This is one of those terms that’s more slippery than it looks, mainly because there seems to be some confusion between a consultant, a freelance contractor, a startup coach, and a mentor. If you’re talking generally, all of those categories could fall under the umbrella of “startup consultant,” because they’re outsiders coming in and helping with the company. But for the sake of this article, let’s all agree to the following definitions:

Startup Consultant

A startup consultant is someone who is brought in to a startup on a short term basis to help move a specific aspect of the company forward. They are not a part of the team, but rather an outside perspective whose expertise is earned and valuable. Because of that expertise, they’re generally compensated well.

Freelance Contractor

A freelance contractor is someone who is brought on to be part of the team, usually in a specific role. They are generally compensated less than consultants. They are generally more involved in the day-to-day operation of a startup than is a startup consultant.

Mentor/Coach

A startup mentor or coach is someone who helps guide founders in their startup journey. They usually have less time to commit than a consultant or freelance contractor, because they’re not compensated and have their own businesses to attend to. They are valued for their expertise and knowledge but a mentor position also includes a certain level of personal caring that the other two might not.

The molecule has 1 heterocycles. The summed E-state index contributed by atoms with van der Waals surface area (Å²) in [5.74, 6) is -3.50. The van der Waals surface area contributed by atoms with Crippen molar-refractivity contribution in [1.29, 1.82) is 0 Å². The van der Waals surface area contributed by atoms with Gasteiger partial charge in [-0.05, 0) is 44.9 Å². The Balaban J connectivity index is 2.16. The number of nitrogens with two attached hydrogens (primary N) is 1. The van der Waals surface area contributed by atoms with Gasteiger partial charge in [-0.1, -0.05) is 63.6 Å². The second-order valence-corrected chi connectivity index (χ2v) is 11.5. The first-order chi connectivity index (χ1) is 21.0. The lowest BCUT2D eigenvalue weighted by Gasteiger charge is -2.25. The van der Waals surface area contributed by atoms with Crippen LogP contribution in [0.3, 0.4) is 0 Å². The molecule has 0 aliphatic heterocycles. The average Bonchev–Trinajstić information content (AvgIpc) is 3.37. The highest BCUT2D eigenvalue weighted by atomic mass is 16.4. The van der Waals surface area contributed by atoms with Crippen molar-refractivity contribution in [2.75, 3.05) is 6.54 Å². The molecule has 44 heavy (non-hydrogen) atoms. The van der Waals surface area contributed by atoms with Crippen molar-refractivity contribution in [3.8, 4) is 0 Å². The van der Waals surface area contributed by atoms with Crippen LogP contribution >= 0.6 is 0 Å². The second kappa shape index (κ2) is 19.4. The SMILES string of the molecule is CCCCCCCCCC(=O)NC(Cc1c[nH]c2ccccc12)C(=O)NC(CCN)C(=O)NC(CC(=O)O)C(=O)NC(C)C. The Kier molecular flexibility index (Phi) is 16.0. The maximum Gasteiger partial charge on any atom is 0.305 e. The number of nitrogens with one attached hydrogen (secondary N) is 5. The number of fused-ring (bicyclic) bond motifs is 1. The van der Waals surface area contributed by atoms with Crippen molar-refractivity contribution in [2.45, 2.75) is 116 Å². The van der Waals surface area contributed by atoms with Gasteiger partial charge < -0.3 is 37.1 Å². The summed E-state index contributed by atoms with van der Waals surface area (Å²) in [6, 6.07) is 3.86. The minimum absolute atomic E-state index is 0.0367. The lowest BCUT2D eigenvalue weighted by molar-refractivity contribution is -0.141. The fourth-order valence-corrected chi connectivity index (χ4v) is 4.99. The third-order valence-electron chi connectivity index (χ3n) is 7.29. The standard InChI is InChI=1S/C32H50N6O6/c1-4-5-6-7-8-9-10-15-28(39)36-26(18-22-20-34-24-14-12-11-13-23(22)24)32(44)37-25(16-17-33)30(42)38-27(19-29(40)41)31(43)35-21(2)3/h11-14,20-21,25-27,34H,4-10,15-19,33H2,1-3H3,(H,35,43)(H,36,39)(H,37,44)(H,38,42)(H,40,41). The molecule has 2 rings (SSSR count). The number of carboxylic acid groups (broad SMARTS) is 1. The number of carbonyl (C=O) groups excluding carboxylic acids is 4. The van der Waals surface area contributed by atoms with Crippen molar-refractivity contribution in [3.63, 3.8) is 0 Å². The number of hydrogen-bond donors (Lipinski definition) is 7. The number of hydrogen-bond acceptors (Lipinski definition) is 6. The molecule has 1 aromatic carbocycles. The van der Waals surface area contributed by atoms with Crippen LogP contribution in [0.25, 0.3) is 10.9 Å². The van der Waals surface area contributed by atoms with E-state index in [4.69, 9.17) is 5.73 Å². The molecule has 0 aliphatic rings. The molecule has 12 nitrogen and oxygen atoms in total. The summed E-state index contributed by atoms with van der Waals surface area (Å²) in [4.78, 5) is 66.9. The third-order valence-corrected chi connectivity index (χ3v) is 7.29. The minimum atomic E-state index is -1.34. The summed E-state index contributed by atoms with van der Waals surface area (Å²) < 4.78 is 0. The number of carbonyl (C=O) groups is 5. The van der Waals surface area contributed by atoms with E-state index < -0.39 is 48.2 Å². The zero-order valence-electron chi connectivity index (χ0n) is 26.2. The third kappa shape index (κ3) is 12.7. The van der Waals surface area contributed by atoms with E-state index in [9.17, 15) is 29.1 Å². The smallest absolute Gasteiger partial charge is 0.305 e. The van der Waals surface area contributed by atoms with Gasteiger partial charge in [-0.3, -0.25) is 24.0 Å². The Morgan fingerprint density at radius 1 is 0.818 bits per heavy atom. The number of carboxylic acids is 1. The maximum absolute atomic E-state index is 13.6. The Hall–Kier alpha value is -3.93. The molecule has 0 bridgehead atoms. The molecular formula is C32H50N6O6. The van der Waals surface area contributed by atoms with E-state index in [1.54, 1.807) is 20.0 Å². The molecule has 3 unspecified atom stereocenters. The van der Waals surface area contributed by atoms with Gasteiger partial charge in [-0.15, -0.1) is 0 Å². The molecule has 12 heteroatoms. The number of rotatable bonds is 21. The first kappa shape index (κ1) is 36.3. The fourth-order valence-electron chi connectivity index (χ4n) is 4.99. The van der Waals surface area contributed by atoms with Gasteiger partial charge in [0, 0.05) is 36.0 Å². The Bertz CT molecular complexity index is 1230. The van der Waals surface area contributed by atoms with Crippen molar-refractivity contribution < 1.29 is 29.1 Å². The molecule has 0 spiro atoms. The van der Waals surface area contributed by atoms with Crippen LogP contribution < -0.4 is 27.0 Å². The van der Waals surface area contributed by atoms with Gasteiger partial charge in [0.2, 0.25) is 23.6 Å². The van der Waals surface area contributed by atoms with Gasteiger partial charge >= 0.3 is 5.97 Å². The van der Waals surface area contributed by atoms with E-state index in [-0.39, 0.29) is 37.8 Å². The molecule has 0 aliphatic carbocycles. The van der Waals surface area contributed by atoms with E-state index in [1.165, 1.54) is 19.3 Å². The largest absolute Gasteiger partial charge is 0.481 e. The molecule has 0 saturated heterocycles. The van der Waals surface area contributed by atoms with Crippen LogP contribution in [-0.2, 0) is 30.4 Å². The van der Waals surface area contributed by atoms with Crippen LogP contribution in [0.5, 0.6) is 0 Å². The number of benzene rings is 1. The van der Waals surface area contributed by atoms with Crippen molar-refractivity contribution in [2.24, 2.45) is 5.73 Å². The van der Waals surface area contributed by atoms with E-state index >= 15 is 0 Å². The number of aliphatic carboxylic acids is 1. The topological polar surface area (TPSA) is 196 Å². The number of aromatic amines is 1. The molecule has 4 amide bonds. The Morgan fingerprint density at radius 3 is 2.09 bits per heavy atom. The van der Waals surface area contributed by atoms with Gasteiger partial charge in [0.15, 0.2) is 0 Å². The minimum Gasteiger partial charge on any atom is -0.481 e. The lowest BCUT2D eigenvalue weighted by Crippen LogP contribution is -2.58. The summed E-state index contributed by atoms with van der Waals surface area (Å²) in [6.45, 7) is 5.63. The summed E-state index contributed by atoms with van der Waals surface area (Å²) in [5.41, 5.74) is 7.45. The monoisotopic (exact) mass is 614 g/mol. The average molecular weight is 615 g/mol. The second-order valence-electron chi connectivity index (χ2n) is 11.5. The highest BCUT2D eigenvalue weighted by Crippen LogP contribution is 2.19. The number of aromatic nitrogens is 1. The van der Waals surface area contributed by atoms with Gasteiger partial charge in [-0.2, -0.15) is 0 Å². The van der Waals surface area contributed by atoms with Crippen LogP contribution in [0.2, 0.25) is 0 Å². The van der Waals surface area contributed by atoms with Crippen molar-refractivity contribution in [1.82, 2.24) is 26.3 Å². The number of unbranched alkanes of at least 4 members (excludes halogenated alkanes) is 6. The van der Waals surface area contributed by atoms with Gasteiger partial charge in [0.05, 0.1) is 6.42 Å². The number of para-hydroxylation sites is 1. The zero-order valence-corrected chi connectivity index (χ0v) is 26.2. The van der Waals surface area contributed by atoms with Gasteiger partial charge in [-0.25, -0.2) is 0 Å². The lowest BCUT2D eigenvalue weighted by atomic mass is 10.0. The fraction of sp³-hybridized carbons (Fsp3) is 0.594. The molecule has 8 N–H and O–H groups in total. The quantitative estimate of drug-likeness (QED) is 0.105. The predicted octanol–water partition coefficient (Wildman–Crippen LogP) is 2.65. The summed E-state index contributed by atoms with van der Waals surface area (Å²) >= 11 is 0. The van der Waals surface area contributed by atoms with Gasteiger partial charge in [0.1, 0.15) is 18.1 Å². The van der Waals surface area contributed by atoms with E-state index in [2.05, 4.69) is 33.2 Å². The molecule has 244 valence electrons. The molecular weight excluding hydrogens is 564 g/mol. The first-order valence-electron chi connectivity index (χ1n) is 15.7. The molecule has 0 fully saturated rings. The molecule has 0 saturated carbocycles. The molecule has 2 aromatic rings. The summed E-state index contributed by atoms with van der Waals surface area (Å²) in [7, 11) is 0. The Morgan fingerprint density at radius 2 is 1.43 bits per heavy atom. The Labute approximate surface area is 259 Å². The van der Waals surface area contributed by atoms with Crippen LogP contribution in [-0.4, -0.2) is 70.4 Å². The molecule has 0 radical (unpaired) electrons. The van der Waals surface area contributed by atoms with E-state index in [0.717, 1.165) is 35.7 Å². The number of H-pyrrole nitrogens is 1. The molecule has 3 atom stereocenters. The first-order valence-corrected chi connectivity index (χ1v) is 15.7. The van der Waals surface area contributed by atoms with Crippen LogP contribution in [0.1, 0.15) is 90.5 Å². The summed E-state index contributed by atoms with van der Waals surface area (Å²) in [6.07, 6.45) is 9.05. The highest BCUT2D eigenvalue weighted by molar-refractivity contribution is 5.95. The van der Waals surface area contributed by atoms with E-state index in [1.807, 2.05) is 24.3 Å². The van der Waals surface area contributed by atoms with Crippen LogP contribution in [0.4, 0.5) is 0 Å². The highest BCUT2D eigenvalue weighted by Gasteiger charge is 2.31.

Onwards…..

There will be a time when you and your business will face the need for outside consulting and help. It might be market information you need, or advice, skills, strategies and techniques that don’t exist in your organisation. Consultants can provide solutions for a huge range of business issues. Different types of consultants bring different ideas to the table but you need to know when and why to use them.

In general, a business consultant works with you on strategy, planning and problem-solving. They might help you develop a business skill and grow knowledge. You might need to learn how to design a business model, create a marketing plan or determine which marketing techniques you need to use and how to use them.

Consultants Fall Into Five Categories.

1. Strategy and Management Consultants

These firms or individuals will have a deep understanding of your specific market and know best practices of your industry. They can offer help in enlarging your market footprint, expand your product offerings, help you reorganize for efficiency and cost savings, increase your company’s capabilities or help you make a large equipment purchase or even buyout another company.

2. Operations Consultants

These companies focus on increasing your process quality and efficiencies. You might use them when you are looking to map out existing processes, analyze them and get suggestions/advice to improve quality, reduce steps or mistakes and increase margins and decrease costs.

3. IT Consultants